By the time my stories had reached 4,000 words and beyond, like Nora and By The Lake, I found I was planning as a necessity. I find it much more time-inefficient to not plan, and I have to really fight for my writing time, so for me it’s “well begun is half done.” And now I’ve come to enjoy planning and plotting. And it doesn’t mean, in my case at least, that the story can’t still surprise you, change materially, veer off, as you’re drafting it. They absolutely still do that, and it’s a big part of the fun of writing for me. But I do now find it prudent to provide myself with an outline superstructure when I start.

3. Is there any advice you can share with new writers who might be thinking of sending their work to literary journals or competitions?

Just get the really obvious stuff right: familiarise yourself with the type of material they publish, respect the submission guidelines, and never submit anything until you’re absolutely certain you can’t improve it any further. Impending competition/submission deadlines can make for some poor decisions about the quality of your work, in my experience. Also remember that if you’re not generating copious amounts of material then you need to manage your subbing carefully, noting response turnaround times etc. You don’t want your work tied up for months in a competition or with a lit mag. Even just waiting until right on the deadline before submitting mitigates this. You can simultaneously submit of course but do you really want that plate-spinning exercise to manage along with everything else?

And be realistic, for your sanity’s sake: there’s no reason not to shoot for the stars, just as long as you’re not then plunged into despair when your second ever finished piece is rejected by The New Yorker or doesn’t win the Commonwealth Short Story Prize.

4. Your writing is very descriptive. Do you picture the scene as you write or draw from your own experiences?

I like to picture it, to feel it, smell it, listen – and I want the reader to do all that as well. Again, it’s a function of the type of books and stories I myself enjoy reading. I love good descriptive writing. And it’s kind of frowned on a little now, I feel. Looked down upon almost. Like it’s telling, not showing. And yet if you read Daphne du Maurier, who I think is fantastic, she describes things endlessly: natural landscapes, physical appearances, even the weather. But the story’s barrelling along and you’re right there as the reader, in among the sights and sounds, and it’s exhilarating. If I can even get close to providing that sort of immersive experience for my reader I’d be delighted.

Some contemporary fiction leaves me a little cold, if I’m entirely honest. Too often it feels like an exercise in demonstrating how clever or erudite the writer is, with little or no consideration for the reader’s experience. Much of is actually too intellectual and abstract for my taste. And the lack of defined endings! I suppose I’m steeped in a very orthodox Irish storytelling tradition, but when I read a 5000 word short story which just stops – doesn’t end, or conclude, it just runs off – I find that so infuriating. Like I’ve been robbed of the time I spent reading it, however well written it was. As a reader I  want a well-defined, narratively satisfying ending, and I suppose that orthodoxy is apparent in my own stories.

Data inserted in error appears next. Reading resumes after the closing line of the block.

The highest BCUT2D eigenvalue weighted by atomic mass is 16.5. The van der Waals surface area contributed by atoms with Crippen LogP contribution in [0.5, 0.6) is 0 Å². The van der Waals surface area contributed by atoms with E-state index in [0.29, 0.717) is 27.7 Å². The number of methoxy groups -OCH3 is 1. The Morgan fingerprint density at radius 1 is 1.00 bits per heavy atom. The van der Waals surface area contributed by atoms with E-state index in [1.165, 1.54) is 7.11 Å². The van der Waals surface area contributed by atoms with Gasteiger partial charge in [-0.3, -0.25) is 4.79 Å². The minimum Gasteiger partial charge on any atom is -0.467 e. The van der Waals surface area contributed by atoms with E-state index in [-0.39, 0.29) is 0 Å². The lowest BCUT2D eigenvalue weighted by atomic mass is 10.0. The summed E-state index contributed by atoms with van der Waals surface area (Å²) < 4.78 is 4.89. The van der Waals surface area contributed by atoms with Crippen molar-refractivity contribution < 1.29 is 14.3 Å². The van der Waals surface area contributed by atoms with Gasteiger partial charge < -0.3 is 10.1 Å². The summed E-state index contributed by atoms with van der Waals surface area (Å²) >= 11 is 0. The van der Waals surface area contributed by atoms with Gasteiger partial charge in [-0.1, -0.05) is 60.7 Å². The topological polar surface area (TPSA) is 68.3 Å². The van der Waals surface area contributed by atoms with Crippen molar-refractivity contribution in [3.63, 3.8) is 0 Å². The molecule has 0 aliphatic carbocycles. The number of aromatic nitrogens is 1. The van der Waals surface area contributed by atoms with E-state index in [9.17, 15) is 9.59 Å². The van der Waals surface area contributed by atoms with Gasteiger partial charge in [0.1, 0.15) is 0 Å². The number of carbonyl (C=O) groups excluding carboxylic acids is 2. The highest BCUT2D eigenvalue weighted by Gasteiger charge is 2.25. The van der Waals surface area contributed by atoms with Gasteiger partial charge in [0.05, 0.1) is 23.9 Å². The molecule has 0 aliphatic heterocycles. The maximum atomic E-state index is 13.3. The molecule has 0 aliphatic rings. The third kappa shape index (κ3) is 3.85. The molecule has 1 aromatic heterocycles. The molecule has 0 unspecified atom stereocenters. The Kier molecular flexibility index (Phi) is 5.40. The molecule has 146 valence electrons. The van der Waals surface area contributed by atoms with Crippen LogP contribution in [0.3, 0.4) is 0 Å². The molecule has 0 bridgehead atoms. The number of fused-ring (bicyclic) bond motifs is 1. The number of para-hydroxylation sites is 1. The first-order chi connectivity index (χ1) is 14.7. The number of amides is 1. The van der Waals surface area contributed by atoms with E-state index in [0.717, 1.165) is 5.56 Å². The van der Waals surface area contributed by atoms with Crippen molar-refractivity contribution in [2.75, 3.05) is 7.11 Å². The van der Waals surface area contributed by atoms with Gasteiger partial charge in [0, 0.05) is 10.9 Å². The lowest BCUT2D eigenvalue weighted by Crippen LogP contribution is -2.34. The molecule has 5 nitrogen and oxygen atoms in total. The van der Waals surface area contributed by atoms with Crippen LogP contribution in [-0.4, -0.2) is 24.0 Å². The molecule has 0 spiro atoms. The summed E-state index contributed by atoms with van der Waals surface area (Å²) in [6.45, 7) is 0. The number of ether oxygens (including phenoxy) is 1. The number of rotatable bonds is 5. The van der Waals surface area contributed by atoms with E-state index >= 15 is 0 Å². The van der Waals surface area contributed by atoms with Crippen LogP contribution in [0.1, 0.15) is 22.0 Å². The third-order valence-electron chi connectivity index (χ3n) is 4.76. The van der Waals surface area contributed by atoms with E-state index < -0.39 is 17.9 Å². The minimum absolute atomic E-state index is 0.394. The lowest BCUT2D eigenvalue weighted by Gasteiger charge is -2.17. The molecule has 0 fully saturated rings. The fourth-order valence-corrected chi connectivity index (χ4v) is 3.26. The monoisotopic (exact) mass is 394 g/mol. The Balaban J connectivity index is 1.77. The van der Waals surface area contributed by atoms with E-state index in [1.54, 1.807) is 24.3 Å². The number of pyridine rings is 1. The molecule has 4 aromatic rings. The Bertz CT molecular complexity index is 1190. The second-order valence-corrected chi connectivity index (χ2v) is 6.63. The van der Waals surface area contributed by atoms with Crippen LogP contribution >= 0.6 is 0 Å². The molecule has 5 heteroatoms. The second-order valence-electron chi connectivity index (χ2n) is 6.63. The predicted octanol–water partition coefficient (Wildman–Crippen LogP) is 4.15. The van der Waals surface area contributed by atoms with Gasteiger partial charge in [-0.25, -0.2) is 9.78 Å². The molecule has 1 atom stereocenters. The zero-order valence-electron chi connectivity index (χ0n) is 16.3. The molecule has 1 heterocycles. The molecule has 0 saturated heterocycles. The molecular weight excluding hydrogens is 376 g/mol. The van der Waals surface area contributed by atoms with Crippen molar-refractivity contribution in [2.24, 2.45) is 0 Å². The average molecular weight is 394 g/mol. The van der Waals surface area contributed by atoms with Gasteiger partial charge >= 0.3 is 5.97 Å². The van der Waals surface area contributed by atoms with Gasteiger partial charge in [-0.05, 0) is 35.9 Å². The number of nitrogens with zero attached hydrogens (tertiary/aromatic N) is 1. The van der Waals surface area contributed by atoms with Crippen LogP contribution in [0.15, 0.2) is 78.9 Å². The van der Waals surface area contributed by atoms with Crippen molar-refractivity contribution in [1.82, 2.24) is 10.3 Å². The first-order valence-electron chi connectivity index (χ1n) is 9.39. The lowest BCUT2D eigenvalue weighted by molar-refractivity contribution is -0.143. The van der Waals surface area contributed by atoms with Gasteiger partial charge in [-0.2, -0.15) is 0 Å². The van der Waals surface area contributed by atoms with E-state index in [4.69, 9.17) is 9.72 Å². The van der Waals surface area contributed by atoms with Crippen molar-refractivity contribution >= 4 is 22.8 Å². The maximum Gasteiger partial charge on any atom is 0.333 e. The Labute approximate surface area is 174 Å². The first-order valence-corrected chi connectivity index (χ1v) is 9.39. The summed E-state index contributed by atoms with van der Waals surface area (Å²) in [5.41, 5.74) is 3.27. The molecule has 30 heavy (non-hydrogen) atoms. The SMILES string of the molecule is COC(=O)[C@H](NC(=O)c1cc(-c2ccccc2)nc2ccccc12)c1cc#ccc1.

5. How much does the writing scene in Northern Ireland influence your work and are you connected with other writers or groups?

Haha, I would never be a part of any scene that would have me as a member! There is some tremendous writing happening in NI presently and a thriving litmag scene with The Tangerine recently launching, and The Incubator, who were first to publish one of my stories, and first to give me the opportunity to read my work in public, which I love doing. Staring your listener in the eye is a blast because most of the time we’re closeted away in our writing space.

So I do know a few of the writers and editors like Michael Nolan, Kelly Creighton, Ruth McKee from readings, and I interact a lot with other NI writers on Twitter. As well as reading them, of course (six months after their book has come out and I can find a copy in a second hand shop). But I don’t think I’m much of a “scene” person. I can’t do the rounds of book launches and what have you – I have a full time job and five children all pulling on my time before I even get to my writing time, much less “scene time!”

There is definitely something in the air with NI writing at the moment though. I don’t know if anyone has ever satisfactorily defined “a scene” but I’d guess that’s what it is.

7. You mentioned beginning to write later in life. How did it all begin and what have you learned along the way?

It really was most unremarkable. Having enjoyed reading all my life, I just wanted to see if I could actually write. About six years ago I searched online for a writing prompt and found one that said “write a story in which the two main characters do something illegal and something immoral, but the reader retains sympathy for them.” And I wrote my first story, “An Encounter” (the title being a nod to Joyce, which is of course mandatory for all Irish writers or they revoke your citizenship). I realise now that was probably the worst/hardest prompt I could have found, but I wrote the story, learnt a lot in the process and – crucially – I enjoyed it. So I decided to write another one.